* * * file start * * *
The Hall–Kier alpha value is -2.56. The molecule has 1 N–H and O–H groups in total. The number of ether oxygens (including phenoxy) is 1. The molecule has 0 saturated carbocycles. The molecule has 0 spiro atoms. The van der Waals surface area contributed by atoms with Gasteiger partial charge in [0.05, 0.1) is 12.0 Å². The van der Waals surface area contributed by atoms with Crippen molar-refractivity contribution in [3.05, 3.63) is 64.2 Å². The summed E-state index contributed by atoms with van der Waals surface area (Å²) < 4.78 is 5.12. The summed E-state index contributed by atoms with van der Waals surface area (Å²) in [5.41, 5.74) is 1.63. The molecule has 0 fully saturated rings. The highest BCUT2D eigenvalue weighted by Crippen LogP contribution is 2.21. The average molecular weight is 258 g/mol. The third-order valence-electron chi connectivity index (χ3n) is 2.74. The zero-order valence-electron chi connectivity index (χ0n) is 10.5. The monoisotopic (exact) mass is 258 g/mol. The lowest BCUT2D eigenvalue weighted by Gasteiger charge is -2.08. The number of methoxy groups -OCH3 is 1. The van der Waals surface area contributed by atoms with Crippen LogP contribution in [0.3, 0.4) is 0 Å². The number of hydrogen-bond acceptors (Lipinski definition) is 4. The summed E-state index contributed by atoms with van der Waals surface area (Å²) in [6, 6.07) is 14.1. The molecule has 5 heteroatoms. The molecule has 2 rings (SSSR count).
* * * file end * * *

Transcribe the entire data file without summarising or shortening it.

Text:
The Hall–Kier alpha value is -2.56. The molecule has 1 N–H and O–H groups in total. The number of ether oxygens (including phenoxy) is 1. The molecule has 0 saturated carbocycles. The molecule has 0 spiro atoms. The van der Waals surface area contributed by atoms with Gasteiger partial charge in [0.05, 0.1) is 12.0 Å². The van der Waals surface area contributed by atoms with Crippen molar-refractivity contribution in [3.05, 3.63) is 64.2 Å². The summed E-state index contributed by atoms with van der Waals surface area (Å²) < 4.78 is 5.12. The summed E-state index contributed by atoms with van der Waals surface area (Å²) in [5.41, 5.74) is 1.63. The molecule has 0 fully saturated rings. The highest BCUT2D eigenvalue weighted by Crippen LogP contribution is 2.21. The average molecular weight is 258 g/mol. The third-order valence-electron chi connectivity index (χ3n) is 2.74. The zero-order valence-electron chi connectivity index (χ0n) is 10.5. The monoisotopic (exact) mass is 258 g/mol. The lowest BCUT2D eigenvalue weighted by Gasteiger charge is -2.08. The number of methoxy groups -OCH3 is 1. The van der Waals surface area contributed by atoms with Crippen LogP contribution in [0.3, 0.4) is 0 Å². The number of hydrogen-bond acceptors (Lipinski definition) is 4. The summed E-state index contributed by atoms with van der Waals surface area (Å²) in [6, 6.07) is 14.1. The molecule has 5 heteroatoms. The molecule has 2 rings (SSSR count).